First a bit of context...
In the years following WWII, the world was in a state of recovery. Although Britain and the USA had forged the Grand Alliance, thereby creating the ‘special relationship’, Britain was nevertheless relegated to the status of a junior partner. The financial strain of war, the failure of partition and the accumulation of refugees languishing in displaced-persons camps, caused the United States to take the lead over the Palestine issue. For the Zionists, the new President, Harry Truman, represented a statesman who could finally accomplish the Zionist dream. For this reason, in the final years of the Mandate, the Zionist camp in Britain increasingly looked to the Americans ahead of the new postwar Attlee government. However, whilst the Yishuv tolerated the British rule, it could not overthrow its grip of power and Jewish contempt became more outspoken and violent. The Jewish Chronicle (the leading British, Jewish pro-Zionist newspaper est. in 1841) recorded that by 1945, membership of the English Zionist Federation had escalated to 27,000 in number(!)1. Even though this was only about one-tenth of Anglo-Jewry it still represented a major increase in Zionist support.
What followed were a number of setbacks, namely the failure of the Anglo-American Committee of Inquiry,2 the growth of a more militant reactionary force in the Yishuv via the Stern Gang and the Irgun which the British tried to quell in Operation Agatha / Black Sabbath (1946) and then the tremendous wave of illegal immigration that were regularly intercepted, most famously the saga of the Exodus Ship in 1947.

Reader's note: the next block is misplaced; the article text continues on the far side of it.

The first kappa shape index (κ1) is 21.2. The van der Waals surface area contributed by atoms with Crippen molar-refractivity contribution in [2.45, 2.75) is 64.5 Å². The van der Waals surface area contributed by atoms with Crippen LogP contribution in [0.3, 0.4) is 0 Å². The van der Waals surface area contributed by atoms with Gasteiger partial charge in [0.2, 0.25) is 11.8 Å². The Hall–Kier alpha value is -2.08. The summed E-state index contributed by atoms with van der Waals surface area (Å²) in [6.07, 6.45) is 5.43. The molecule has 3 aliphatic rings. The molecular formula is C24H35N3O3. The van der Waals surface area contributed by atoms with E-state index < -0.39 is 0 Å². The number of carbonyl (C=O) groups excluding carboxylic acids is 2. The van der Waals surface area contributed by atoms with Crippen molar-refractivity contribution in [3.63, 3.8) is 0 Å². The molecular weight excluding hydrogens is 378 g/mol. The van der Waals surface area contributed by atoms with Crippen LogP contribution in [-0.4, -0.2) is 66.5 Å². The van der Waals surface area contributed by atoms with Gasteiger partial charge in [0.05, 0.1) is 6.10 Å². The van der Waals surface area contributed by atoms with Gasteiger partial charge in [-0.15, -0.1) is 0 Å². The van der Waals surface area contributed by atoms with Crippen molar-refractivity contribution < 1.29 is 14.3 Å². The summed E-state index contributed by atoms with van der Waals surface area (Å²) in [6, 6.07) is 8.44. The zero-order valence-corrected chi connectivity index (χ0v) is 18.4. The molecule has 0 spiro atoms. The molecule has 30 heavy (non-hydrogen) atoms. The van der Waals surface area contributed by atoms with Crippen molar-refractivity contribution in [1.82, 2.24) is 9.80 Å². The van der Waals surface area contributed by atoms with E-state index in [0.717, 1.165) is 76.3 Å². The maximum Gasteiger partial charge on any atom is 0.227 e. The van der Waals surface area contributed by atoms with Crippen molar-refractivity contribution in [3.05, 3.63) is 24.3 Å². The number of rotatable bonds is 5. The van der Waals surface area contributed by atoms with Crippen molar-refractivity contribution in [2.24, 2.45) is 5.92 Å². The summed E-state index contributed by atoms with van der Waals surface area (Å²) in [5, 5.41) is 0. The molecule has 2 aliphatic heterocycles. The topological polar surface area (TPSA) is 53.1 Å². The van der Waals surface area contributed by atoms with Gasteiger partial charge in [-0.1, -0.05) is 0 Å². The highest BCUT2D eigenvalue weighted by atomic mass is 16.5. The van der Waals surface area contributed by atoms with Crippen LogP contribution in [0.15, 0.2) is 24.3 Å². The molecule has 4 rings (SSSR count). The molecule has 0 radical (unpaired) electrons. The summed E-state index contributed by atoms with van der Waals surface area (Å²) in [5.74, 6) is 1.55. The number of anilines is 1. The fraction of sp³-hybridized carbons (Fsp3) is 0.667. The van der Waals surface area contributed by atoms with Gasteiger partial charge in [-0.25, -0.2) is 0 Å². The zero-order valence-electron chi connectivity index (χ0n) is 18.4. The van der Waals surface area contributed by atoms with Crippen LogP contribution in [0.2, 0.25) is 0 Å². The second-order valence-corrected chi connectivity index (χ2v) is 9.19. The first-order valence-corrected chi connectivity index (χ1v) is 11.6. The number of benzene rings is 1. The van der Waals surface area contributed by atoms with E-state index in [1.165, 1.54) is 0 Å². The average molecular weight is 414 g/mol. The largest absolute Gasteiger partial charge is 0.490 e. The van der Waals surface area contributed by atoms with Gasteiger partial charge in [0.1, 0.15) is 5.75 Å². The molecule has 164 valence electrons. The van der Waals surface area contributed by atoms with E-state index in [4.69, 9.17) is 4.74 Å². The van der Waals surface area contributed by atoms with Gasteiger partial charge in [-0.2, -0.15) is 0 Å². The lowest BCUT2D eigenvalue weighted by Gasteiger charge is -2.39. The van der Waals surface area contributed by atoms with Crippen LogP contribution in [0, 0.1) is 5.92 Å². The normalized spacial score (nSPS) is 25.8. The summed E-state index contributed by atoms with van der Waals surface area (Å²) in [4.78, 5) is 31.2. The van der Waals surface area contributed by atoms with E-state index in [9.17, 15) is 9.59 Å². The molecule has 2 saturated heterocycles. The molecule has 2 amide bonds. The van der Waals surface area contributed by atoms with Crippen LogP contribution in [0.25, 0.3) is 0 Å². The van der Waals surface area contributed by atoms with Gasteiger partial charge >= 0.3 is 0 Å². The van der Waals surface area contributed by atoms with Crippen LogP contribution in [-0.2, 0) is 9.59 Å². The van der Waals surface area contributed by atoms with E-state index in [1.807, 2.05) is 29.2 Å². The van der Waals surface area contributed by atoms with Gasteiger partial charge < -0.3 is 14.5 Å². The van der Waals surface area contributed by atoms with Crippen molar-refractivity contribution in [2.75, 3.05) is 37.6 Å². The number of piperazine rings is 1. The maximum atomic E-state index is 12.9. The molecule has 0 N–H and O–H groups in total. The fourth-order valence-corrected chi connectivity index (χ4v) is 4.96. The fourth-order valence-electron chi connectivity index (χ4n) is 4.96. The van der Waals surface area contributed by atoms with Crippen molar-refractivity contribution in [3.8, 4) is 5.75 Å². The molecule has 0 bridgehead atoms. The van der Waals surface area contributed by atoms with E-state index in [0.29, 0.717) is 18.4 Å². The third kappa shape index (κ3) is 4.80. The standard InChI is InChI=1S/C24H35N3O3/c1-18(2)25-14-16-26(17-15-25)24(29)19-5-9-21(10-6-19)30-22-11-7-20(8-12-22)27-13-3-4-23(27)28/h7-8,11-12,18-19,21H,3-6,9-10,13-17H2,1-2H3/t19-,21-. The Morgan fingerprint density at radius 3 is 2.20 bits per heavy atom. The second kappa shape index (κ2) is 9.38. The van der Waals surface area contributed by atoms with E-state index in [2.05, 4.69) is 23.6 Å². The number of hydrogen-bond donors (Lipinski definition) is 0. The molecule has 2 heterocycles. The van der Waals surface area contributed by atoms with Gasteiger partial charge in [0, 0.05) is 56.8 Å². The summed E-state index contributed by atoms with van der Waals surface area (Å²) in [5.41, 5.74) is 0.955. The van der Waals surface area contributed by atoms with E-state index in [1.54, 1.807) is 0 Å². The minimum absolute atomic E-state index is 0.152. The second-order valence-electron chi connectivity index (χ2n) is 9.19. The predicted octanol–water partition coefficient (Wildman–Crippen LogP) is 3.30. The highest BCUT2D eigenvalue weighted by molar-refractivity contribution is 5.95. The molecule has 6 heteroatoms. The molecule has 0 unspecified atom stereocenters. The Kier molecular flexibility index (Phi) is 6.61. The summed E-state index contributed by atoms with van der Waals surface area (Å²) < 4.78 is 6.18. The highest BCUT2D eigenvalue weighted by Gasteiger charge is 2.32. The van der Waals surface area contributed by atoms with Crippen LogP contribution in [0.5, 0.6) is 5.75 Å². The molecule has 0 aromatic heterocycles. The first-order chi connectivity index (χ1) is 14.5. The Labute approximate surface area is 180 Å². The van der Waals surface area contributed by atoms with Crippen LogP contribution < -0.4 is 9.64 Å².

So what happened was a relative shift in the mindset of British Jewry. Whereas previously, there were clear divisions between the Zionists and the Orthodox, there was a now an emerging sense of unity. On the one hand, the more outspoken Zionist camp had to adopt a more revisionist stance as they could not be seen to be supportive of the Irgun and Lehi activities, and those who were largely disinterested became more sympathetic to the cause. The overriding view was that the issue of Palestine was a Jewish concern ahead of Zionist aspirations. Indeed, Chief Rabbi, Rabbi Herzog defiantly asserted, “This act will be interpreted as an attempt to suffocate the historic movement for Zion’s restoration which aims at putting an end once and for all to Israel’s seemingly endless tragedy by removing the root cause – its homelessness.” 3
Following the SS Exodus debacle, even the Jewish Orthodox newspaper, the 'Jewish Weekly' wrote, “Seldom have Jews throughout the world been so united in their indignant feelings at the return from Palestine of the unfortunate 4,500 refugees."4
So on the eve of the declaration of the state, British Jewry had become more centralised, much a result of the postwar situation and the British government's inability to successfully control the region.
1 Refer to Jewish Chronicle, 2nd February 1945, ‘Zionist Conference’, p.6.
2 Whilst Winston Churchill (who was no longer in power) called the commission "a step in the right direction", Ernest Bevin, the British Foreign Secretary announced to the House of Commons, “There is a great sense of response, except for one small section, among Jewry, and not all the Jews are Zionists.” - Hansard Cabinet Debates, 13th November 1945, vol. 415 cc1927-35
3 As reported in the Jewish Chronicle 5th July 1946,‘Chief Rabbi Herzog’s Plea: Call to British Honour’, p.6.
4 Jewish Weekly, 1st August 1947, ‘Exodus 1947’, p.1.